If the thought of spring cleaning overwhelms you, Advance LA Life Skills Coaches can help! Our coaches help their clients to use executive functioning skills to create their to-do cleaning lists, their shopping list for cleaning supplies, and then they assist, support and encourage their clients as they clean. It’s more fun, and less daunting, to clean with a supportive coach!

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ABOUT THE AUTHOR

Jeri Rochman, JD, MS, is the Advance LA Director of Community Outreach, a Life Skills Coach, National Board Certified Counselor and Certified Parent Educator. Interested in learning more about Advance LA’s services? She can be reached at jrochman@thehelpgroup.org.

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March Madness, Inspiration to Exercise!

 

Its March Madness month! For college basketball fans, this is the highpoint of the year. But for all of us, March is a great month to focus on exercise, health and wellness. Let’s call it March Motivation!

First, we need to put away the excuses. You don’t have the time? You don’t have the money to join a gym? You say you are too busy to exercise? Well, the good news is there are plenty of easy, no-cost ways to exercise and you don’t have to do it all at once. In fact, the research says that it is beneficial to spread your physical activity throughout the week which means that you should do a small amount of exercise every day.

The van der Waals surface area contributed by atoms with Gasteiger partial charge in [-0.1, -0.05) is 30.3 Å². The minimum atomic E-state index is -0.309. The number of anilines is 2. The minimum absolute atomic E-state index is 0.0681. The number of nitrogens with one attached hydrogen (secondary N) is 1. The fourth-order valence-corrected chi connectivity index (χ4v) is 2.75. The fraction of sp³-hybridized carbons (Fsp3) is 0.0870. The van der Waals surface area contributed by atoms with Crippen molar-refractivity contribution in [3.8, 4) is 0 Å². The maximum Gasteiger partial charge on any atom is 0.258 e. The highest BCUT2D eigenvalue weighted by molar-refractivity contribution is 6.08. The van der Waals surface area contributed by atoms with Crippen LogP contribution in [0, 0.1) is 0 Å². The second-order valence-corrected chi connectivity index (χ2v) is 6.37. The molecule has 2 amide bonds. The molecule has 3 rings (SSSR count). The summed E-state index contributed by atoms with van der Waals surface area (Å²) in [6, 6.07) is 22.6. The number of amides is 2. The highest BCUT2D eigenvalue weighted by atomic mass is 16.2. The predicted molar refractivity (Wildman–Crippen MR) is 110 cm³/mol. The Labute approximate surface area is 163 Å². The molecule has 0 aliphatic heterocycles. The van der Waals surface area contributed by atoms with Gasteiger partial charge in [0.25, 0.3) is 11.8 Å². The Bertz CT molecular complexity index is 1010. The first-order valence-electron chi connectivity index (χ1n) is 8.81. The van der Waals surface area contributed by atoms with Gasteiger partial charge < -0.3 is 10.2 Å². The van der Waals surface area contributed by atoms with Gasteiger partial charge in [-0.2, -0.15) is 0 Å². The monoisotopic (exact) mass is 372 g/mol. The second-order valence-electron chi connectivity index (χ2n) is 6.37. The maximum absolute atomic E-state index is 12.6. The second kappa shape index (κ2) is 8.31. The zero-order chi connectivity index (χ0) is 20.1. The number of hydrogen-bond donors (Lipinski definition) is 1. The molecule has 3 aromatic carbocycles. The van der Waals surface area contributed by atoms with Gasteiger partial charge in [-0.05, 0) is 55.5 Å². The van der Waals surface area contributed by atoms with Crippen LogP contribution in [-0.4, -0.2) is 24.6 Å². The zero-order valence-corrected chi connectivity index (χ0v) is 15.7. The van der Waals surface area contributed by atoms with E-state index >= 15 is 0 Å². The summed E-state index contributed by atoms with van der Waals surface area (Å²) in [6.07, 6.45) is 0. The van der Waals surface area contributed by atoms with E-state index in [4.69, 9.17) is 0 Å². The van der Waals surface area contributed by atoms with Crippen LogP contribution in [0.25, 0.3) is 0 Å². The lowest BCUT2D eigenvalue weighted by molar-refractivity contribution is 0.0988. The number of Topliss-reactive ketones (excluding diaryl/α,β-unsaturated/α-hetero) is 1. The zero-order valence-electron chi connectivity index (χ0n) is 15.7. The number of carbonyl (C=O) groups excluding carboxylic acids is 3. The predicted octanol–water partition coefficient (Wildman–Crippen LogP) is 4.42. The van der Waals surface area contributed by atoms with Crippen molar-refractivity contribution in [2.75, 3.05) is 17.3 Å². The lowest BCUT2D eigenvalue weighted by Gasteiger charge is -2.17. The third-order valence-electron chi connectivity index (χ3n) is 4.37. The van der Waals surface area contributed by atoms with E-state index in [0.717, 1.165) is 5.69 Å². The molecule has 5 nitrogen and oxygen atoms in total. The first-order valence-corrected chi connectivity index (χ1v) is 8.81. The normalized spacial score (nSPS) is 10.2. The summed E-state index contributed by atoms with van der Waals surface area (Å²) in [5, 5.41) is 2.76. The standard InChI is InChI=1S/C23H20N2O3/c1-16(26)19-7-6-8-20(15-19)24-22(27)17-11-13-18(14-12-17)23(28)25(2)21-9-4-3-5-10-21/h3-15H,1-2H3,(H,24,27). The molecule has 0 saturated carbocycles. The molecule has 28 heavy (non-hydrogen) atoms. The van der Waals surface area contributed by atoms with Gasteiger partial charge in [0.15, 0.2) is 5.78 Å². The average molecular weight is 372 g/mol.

So, let’s do this! Here are some suggestions:

1)Walk and talk: grab a friend, a co-worker or your life-skills coach, and go outside for a walk. It makes the time go by faster when you are talking to someone. And if an exercise pal isn’t available, try listening to an interesting podcast or music while you walk.

2) Walk your dog: Your dog is always delighted to take a walk with you. 

3) Go to a new neighborhood and explore it by foot; browse the shops, have a bite to eat, get a cup of coffee – you never know what you might find!

4) Take a walk at the mall: If it is too hot or too cold outside, take a fast walk around the mall. You can window shop and people watch while getting in a good workout.